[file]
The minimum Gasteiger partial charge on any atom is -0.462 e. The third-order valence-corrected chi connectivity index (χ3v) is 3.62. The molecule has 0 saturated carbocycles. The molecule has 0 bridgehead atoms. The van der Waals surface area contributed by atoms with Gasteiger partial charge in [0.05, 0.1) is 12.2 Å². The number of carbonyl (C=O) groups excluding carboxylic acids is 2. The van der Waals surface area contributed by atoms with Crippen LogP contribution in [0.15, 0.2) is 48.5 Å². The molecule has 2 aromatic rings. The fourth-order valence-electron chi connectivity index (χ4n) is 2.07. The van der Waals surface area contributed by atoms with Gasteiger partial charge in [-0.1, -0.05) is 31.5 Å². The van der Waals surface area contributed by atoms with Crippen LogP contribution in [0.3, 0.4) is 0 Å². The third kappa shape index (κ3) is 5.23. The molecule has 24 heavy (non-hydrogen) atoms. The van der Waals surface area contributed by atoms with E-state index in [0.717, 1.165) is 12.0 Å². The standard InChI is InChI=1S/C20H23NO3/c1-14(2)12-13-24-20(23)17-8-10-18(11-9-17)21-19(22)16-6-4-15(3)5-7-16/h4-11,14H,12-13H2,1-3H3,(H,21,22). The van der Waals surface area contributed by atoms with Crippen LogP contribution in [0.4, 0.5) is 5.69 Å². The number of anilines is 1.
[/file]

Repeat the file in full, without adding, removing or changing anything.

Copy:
The minimum Gasteiger partial charge on any atom is -0.462 e. The third-order valence-corrected chi connectivity index (χ3v) is 3.62. The molecule has 0 saturated carbocycles. The molecule has 0 bridgehead atoms. The van der Waals surface area contributed by atoms with Gasteiger partial charge in [0.05, 0.1) is 12.2 Å². The number of carbonyl (C=O) groups excluding carboxylic acids is 2. The van der Waals surface area contributed by atoms with Crippen LogP contribution in [0.15, 0.2) is 48.5 Å². The molecule has 2 aromatic rings. The fourth-order valence-electron chi connectivity index (χ4n) is 2.07. The van der Waals surface area contributed by atoms with Gasteiger partial charge in [-0.1, -0.05) is 31.5 Å². The van der Waals surface area contributed by atoms with Crippen LogP contribution in [0.3, 0.4) is 0 Å². The third kappa shape index (κ3) is 5.23. The molecule has 24 heavy (non-hydrogen) atoms. The van der Waals surface area contributed by atoms with E-state index in [0.717, 1.165) is 12.0 Å². The standard InChI is InChI=1S/C20H23NO3/c1-14(2)12-13-24-20(23)17-8-10-18(11-9-17)21-19(22)16-6-4-15(3)5-7-16/h4-11,14H,12-13H2,1-3H3,(H,21,22). The van der Waals surface area contributed by atoms with Crippen LogP contribution in [0.4, 0.5) is 5.69 Å². The number of anilines is 1.